So, how do you prepare for running on snow in Antarctica during British summer time?
Answer: run on the beach, something that had not occurred to me initially, but which with hindsight is quite obvious. John Killingworth, a previous Antarctic Ice Marathon participant suggested this to me, so many thanks for the tip.
One good thing about working in Aberdeen at the moment is quick and easy access to the beach, and so most weeks I have one run on sand, which includes jumping over the wooden beach breakers. I run on both wet and dry sand for variety.
It is tough! There is absolutely no bounce or energy return from sand. You just have to slog it out. The firm wet sand allows you to up your speed and run steady and in terms of intensity is easier. The dry sand is the real test, requiring significantly more effort and greater concentration. It moves and gives underfoot, slowing you down and tiring you. On the other hand it is a great workout mobilising joints, improving flexibility and strengthening the ankles, calves, and glutes in particular. I could do without the sand in the shoes and irritation that it causes, but that will be one thing I will not have to worry about in November.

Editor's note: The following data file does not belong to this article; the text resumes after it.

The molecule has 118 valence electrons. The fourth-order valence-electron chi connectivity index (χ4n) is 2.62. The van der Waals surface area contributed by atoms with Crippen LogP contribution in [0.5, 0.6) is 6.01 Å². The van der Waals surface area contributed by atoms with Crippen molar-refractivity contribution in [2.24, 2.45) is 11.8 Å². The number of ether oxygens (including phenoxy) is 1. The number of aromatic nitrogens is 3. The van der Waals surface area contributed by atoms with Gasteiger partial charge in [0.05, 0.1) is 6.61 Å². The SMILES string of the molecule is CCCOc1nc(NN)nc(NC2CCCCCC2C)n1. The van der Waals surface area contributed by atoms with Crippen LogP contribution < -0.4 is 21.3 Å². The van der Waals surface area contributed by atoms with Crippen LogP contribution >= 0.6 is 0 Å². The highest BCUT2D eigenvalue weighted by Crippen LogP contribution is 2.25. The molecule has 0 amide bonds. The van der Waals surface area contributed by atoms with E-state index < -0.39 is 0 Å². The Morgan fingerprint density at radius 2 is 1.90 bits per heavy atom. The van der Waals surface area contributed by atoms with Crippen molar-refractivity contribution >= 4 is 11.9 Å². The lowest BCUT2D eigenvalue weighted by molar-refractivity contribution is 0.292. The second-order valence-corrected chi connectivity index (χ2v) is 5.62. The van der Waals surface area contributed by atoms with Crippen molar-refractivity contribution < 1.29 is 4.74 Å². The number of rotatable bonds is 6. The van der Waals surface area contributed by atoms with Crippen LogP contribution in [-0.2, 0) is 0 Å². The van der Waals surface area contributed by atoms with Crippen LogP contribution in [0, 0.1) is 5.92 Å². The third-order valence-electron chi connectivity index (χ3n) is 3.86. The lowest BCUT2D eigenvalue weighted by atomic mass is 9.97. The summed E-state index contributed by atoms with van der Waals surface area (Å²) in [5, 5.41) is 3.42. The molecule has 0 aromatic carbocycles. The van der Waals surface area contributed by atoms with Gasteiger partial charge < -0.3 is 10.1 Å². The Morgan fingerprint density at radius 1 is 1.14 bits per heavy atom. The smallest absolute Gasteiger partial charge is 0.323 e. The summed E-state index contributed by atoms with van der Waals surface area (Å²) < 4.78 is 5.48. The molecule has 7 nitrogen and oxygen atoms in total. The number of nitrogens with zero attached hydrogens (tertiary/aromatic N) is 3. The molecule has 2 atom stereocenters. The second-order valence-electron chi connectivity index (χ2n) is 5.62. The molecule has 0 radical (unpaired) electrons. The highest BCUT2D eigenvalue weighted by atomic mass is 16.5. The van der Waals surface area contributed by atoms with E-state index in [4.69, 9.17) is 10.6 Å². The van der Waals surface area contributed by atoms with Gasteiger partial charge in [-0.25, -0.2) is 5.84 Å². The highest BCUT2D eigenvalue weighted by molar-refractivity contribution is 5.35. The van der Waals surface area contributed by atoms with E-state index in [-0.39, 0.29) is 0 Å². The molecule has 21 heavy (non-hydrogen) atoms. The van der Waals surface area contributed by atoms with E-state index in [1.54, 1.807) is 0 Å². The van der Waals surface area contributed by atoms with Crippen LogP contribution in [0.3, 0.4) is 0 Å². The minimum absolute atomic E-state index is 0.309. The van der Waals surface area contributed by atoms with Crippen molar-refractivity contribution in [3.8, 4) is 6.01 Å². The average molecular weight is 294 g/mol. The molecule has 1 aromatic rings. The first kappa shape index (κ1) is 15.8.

I am now up to 5.5 miles in a single training effort and averaging 10 minute miles. It is a far cry from the 26.2 and 62.2 miles that I will be doing on the snow in November, but it is building the strength and experience that I will need. I will plug away at it gradually increasing the distances, but they will remain relatively short. I will increase speed and intensity and probably start adding a weighted backpack just to increase the challenge and make it harder.
So, unlike the fables, in this instance, building foundations on sand is a good thing.